by the Past & Present editorial team   Programme in Full Monday 3rd September 12.30 -1.15: Lunch 1.15 Welcome and Introduction 1.30 – 3.15 Chair: Matthias Pohlig 1. Sarah Rindlisbacher, ‘Ambassadors of Protestantism: Swiss Reformed Clergymen and their Influence on Foreign Relations with England in the 1650s’ 2. Thomas Grunewald, ‘Pietism and nobility – the reinterpretation of the representative architecture of Wernigerode’ Comment: Sam Fornecker & Sarah Stefanic 3.15 – 3.45: Tea and Coffee 3.45 – 5.30 Chair: Markus Wriedt 1. Nora Epstein, ‘Illustrating Authority: The Creation and Reception of an English Protestant Iconography’ 2. Christina Faraday, “[T]he livelier the counterfeit is, the greater error is engendered’?: Re-assessing ‘liveliness’ in Post-Reformation English visual culture’ Comment: Esther Counsell & Eleanor Barnet Tuesday 4th September 9.15 – 11.00 Chair: Bridget Heal 1. Abdulaziz Al-Salem, Martin Luther (1483-1546) and Muhammad ibn ʿAbd al-Wahhāb (1703-1792): A Comparative Study through Cultural Materialism 2. Wiebke Voigt, ‘The ‘New Papacy’ vs. the ‘Heavenly Prophets’: Invectivity in the Controversial Pamphlets of Martin Luther and Andreas Bodenstein von Karlstadt’ Comment: Martin Christ & Thomas Grunewald 11.00 – 11.30: Tea and Coffee 11.30 – 1.15 Chair: Alex Walsham Howard Barlow, ‘Bunbury was not Banbury: Catholic-Protestant relations in pre-Civil War Cheshire, […]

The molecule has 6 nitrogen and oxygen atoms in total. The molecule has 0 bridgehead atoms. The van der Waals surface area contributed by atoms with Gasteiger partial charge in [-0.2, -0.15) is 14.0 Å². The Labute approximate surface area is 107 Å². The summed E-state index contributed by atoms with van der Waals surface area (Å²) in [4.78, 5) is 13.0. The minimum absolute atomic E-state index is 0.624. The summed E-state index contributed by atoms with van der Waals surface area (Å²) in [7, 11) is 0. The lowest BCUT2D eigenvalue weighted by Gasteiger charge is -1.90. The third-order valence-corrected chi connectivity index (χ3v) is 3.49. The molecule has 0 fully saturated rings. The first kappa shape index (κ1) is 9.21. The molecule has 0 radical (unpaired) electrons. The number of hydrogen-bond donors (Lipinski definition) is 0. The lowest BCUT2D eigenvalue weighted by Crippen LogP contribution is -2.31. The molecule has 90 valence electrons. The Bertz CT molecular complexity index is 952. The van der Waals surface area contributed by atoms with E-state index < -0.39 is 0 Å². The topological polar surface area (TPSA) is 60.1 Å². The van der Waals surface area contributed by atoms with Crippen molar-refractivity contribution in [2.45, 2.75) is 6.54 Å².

Negotiating Networks: Thoughts and Reflections.